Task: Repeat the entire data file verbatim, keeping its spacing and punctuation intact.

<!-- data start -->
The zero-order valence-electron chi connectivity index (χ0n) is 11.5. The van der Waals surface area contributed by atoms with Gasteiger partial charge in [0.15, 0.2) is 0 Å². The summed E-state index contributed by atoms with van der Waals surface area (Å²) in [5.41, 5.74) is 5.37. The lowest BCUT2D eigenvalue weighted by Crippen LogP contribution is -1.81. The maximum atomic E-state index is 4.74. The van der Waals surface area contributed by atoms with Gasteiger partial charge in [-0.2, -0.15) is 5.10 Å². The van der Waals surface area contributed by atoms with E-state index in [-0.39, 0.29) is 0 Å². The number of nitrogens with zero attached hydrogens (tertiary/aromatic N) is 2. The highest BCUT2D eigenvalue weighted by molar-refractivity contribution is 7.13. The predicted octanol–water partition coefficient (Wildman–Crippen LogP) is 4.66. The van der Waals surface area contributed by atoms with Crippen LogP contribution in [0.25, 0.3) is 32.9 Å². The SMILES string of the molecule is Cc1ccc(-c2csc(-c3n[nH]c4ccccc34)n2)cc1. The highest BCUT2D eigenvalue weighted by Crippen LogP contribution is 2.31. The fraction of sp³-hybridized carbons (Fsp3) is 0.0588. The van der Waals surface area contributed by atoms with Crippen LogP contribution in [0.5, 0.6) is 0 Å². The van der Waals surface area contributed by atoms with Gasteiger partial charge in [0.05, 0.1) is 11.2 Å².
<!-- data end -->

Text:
The zero-order valence-electron chi connectivity index (χ0n) is 11.5. The van der Waals surface area contributed by atoms with Gasteiger partial charge in [0.15, 0.2) is 0 Å². The summed E-state index contributed by atoms with van der Waals surface area (Å²) in [5.41, 5.74) is 5.37. The lowest BCUT2D eigenvalue weighted by Crippen LogP contribution is -1.81. The maximum atomic E-state index is 4.74. The van der Waals surface area contributed by atoms with Gasteiger partial charge in [-0.2, -0.15) is 5.10 Å². The van der Waals surface area contributed by atoms with E-state index in [-0.39, 0.29) is 0 Å². The number of nitrogens with zero attached hydrogens (tertiary/aromatic N) is 2. The highest BCUT2D eigenvalue weighted by molar-refractivity contribution is 7.13. The predicted octanol–water partition coefficient (Wildman–Crippen LogP) is 4.66. The van der Waals surface area contributed by atoms with Crippen LogP contribution in [0.25, 0.3) is 32.9 Å². The SMILES string of the molecule is Cc1ccc(-c2csc(-c3n[nH]c4ccccc34)n2)cc1. The highest BCUT2D eigenvalue weighted by Crippen LogP contribution is 2.31. The fraction of sp³-hybridized carbons (Fsp3) is 0.0588. The van der Waals surface area contributed by atoms with Crippen LogP contribution in [0.5, 0.6) is 0 Å². The van der Waals surface area contributed by atoms with Gasteiger partial charge in [0.05, 0.1) is 11.2 Å².